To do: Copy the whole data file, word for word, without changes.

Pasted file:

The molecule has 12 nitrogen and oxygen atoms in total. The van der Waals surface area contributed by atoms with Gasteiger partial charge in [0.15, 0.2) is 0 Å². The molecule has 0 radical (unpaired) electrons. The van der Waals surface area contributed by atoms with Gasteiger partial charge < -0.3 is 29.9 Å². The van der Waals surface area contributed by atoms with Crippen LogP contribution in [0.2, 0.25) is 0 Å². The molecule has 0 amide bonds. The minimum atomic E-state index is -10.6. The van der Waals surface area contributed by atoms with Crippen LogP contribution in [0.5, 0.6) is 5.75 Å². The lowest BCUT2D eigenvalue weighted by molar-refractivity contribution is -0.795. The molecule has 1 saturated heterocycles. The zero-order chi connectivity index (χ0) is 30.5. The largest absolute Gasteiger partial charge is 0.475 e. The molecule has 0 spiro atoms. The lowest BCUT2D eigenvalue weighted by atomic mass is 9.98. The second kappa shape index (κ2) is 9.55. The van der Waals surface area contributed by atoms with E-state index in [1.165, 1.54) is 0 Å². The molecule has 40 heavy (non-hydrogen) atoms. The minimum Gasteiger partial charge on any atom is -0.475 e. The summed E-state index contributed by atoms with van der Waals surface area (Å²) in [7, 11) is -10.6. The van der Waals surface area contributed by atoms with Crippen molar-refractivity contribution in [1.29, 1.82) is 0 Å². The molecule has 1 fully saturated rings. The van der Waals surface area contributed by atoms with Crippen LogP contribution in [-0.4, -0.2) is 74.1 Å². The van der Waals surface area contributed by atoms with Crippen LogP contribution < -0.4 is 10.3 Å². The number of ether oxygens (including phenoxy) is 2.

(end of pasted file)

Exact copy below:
The molecule has 12 nitrogen and oxygen atoms in total. The van der Waals surface area contributed by atoms with Gasteiger partial charge in [0.15, 0.2) is 0 Å². The molecule has 0 radical (unpaired) electrons. The van der Waals surface area contributed by atoms with Gasteiger partial charge < -0.3 is 29.9 Å². The van der Waals surface area contributed by atoms with Crippen LogP contribution in [0.2, 0.25) is 0 Å². The molecule has 0 amide bonds. The minimum atomic E-state index is -10.6. The van der Waals surface area contributed by atoms with Crippen LogP contribution in [0.5, 0.6) is 5.75 Å². The lowest BCUT2D eigenvalue weighted by molar-refractivity contribution is -0.795. The molecule has 1 saturated heterocycles. The zero-order chi connectivity index (χ0) is 30.5. The largest absolute Gasteiger partial charge is 0.475 e. The molecule has 0 spiro atoms. The lowest BCUT2D eigenvalue weighted by atomic mass is 9.98. The second kappa shape index (κ2) is 9.55. The van der Waals surface area contributed by atoms with E-state index in [1.165, 1.54) is 0 Å². The molecule has 40 heavy (non-hydrogen) atoms. The minimum Gasteiger partial charge on any atom is -0.475 e. The summed E-state index contributed by atoms with van der Waals surface area (Å²) in [7, 11) is -10.6. The van der Waals surface area contributed by atoms with Crippen molar-refractivity contribution in [1.29, 1.82) is 0 Å². The molecule has 1 fully saturated rings. The van der Waals surface area contributed by atoms with Crippen LogP contribution in [-0.4, -0.2) is 74.1 Å². The van der Waals surface area contributed by atoms with Crippen LogP contribution < -0.4 is 10.3 Å². The number of ether oxygens (including phenoxy) is 2.